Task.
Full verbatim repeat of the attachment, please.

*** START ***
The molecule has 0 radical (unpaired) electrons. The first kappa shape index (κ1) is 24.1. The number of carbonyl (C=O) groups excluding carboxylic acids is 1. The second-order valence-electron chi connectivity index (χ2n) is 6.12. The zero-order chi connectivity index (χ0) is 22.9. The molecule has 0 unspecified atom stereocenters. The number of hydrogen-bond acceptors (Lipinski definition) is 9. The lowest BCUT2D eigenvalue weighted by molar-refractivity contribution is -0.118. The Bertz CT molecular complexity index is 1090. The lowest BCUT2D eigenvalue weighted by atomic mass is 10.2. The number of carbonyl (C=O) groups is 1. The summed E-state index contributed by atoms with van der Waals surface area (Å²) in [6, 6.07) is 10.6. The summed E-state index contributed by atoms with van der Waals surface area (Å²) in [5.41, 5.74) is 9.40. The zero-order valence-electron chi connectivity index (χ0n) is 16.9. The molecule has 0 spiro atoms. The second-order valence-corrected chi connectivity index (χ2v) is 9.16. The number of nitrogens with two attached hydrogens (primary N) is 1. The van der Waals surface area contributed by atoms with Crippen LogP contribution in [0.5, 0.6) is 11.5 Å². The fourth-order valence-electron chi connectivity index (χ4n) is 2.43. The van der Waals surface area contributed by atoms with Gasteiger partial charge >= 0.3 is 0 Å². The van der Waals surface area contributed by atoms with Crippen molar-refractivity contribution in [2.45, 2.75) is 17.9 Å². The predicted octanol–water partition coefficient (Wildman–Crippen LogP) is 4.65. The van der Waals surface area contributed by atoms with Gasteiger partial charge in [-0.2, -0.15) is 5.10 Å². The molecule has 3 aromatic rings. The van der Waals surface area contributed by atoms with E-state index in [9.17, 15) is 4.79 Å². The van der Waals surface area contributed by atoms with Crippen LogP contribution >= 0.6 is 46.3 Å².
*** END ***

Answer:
The molecule has 0 radical (unpaired) electrons. The first kappa shape index (κ1) is 24.1. The number of carbonyl (C=O) groups excluding carboxylic acids is 1. The second-order valence-electron chi connectivity index (χ2n) is 6.12. The zero-order chi connectivity index (χ0) is 22.9. The molecule has 0 unspecified atom stereocenters. The number of hydrogen-bond acceptors (Lipinski definition) is 9. The lowest BCUT2D eigenvalue weighted by molar-refractivity contribution is -0.118. The Bertz CT molecular complexity index is 1090. The lowest BCUT2D eigenvalue weighted by atomic mass is 10.2. The number of carbonyl (C=O) groups is 1. The summed E-state index contributed by atoms with van der Waals surface area (Å²) in [6, 6.07) is 10.6. The summed E-state index contributed by atoms with van der Waals surface area (Å²) in [5.41, 5.74) is 9.40. The zero-order valence-electron chi connectivity index (χ0n) is 16.9. The molecule has 0 spiro atoms. The second-order valence-corrected chi connectivity index (χ2v) is 9.16. The number of nitrogens with two attached hydrogens (primary N) is 1. The van der Waals surface area contributed by atoms with Crippen LogP contribution in [0.5, 0.6) is 11.5 Å². The fourth-order valence-electron chi connectivity index (χ4n) is 2.43. The van der Waals surface area contributed by atoms with Gasteiger partial charge >= 0.3 is 0 Å². The van der Waals surface area contributed by atoms with Crippen molar-refractivity contribution in [2.45, 2.75) is 17.9 Å². The predicted octanol–water partition coefficient (Wildman–Crippen LogP) is 4.65. The van der Waals surface area contributed by atoms with Gasteiger partial charge in [-0.2, -0.15) is 5.10 Å². The molecule has 3 aromatic rings. The van der Waals surface area contributed by atoms with E-state index in [9.17, 15) is 4.79 Å². The van der Waals surface area contributed by atoms with Crippen LogP contribution >= 0.6 is 46.3 Å².